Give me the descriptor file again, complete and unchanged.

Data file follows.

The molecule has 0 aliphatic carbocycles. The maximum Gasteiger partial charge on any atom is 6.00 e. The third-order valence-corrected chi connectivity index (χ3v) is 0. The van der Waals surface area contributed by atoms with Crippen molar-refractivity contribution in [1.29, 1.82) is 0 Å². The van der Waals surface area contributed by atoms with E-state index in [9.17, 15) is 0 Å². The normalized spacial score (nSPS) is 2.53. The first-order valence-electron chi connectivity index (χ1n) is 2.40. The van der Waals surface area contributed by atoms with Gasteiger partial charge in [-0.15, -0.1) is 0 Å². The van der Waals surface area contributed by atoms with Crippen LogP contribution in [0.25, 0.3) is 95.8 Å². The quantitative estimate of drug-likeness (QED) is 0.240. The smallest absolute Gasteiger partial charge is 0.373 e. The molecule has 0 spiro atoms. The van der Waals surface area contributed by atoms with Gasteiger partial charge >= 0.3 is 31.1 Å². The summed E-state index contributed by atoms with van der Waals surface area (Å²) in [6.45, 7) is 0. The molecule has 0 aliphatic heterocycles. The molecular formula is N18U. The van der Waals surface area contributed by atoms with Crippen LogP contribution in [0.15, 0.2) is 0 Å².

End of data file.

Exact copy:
The molecule has 0 aliphatic carbocycles. The maximum Gasteiger partial charge on any atom is 6.00 e. The third-order valence-corrected chi connectivity index (χ3v) is 0. The van der Waals surface area contributed by atoms with Crippen molar-refractivity contribution in [1.29, 1.82) is 0 Å². The van der Waals surface area contributed by atoms with E-state index in [9.17, 15) is 0 Å². The normalized spacial score (nSPS) is 2.53. The first-order valence-electron chi connectivity index (χ1n) is 2.40. The van der Waals surface area contributed by atoms with Gasteiger partial charge in [-0.15, -0.1) is 0 Å². The van der Waals surface area contributed by atoms with Crippen LogP contribution in [0.25, 0.3) is 95.8 Å². The quantitative estimate of drug-likeness (QED) is 0.240. The smallest absolute Gasteiger partial charge is 0.373 e. The molecule has 0 spiro atoms. The van der Waals surface area contributed by atoms with Gasteiger partial charge >= 0.3 is 31.1 Å². The summed E-state index contributed by atoms with van der Waals surface area (Å²) in [6.45, 7) is 0. The molecule has 0 aliphatic heterocycles. The molecular formula is N18U. The van der Waals surface area contributed by atoms with Crippen LogP contribution in [0.15, 0.2) is 0 Å².